Poster E121, Monday, March 26, 2:30-4:30 pm, Exhibit Hall C
Data-driven subgrouping of task-based and resting state fMRI timeseries
Jonathan T. Parsons1, Kathleen M. Gates1, Joseph B. Hopfinger1; 1University of North Carolina at Chapel Hill
Analysis of network activity has become an increasingly important method for interpreting fMRI data. Group Iterative Multiple Model Estimation (GIMME) is a method for detecting both the presence and direction of functional connections between brain regions (Gates et al., 2012). Previously, GIMME has been used to define subgroups of individuals, based on patterns of functional connectivity, that map onto groupings based on behavioral phenotype. Here, we investigate the robustness of this algorithm to recover differences in patterns of functional connectivity in a well-controlled experimental paradigm. Healthy young adults performed a series of separate tasks intended to stimulate processing in visual, motor, and auditory regions, in addition to a separate resting state scan. Time-series data from regions of interest in primary sensory and motor areas, as well as the default mode network and frontal-parietal control networks, were extracted. GIMME analyses revealed a robust ability to recover subgroups that mapped on to the tasks being performed. We discuss why these subgroupings corresponded more closely to task in some cases than others, including a comparison of task-based paradigms that followed the typical block design versus a “continuous task” paradigm that mimics typical resting state designs.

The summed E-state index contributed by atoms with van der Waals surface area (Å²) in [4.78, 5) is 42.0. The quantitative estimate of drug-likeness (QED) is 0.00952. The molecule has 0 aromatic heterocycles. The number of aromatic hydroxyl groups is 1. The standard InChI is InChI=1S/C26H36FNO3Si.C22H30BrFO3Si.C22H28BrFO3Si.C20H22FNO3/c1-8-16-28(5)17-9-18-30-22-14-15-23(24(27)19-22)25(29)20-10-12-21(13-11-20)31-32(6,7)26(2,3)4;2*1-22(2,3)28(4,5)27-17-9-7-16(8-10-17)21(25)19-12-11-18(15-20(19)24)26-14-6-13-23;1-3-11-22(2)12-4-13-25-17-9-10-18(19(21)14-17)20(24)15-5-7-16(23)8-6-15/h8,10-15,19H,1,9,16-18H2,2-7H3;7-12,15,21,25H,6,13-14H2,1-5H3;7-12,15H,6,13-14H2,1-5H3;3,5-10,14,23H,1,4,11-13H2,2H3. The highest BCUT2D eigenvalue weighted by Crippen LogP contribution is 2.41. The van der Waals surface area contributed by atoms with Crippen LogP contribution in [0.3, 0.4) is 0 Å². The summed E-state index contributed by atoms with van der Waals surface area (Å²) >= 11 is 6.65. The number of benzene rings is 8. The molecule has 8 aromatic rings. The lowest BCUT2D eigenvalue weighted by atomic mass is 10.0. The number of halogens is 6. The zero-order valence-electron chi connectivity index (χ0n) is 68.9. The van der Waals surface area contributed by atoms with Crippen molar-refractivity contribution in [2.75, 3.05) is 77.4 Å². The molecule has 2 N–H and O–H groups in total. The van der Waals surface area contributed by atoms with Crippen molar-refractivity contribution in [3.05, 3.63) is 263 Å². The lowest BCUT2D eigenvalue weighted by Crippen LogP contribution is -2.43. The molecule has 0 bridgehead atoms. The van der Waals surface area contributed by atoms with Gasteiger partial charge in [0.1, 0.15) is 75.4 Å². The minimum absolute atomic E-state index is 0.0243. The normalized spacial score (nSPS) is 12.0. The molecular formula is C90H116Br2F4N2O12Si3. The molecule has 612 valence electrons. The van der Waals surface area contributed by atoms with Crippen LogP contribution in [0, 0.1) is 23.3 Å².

Topic Area: METHODS: Neuroimaging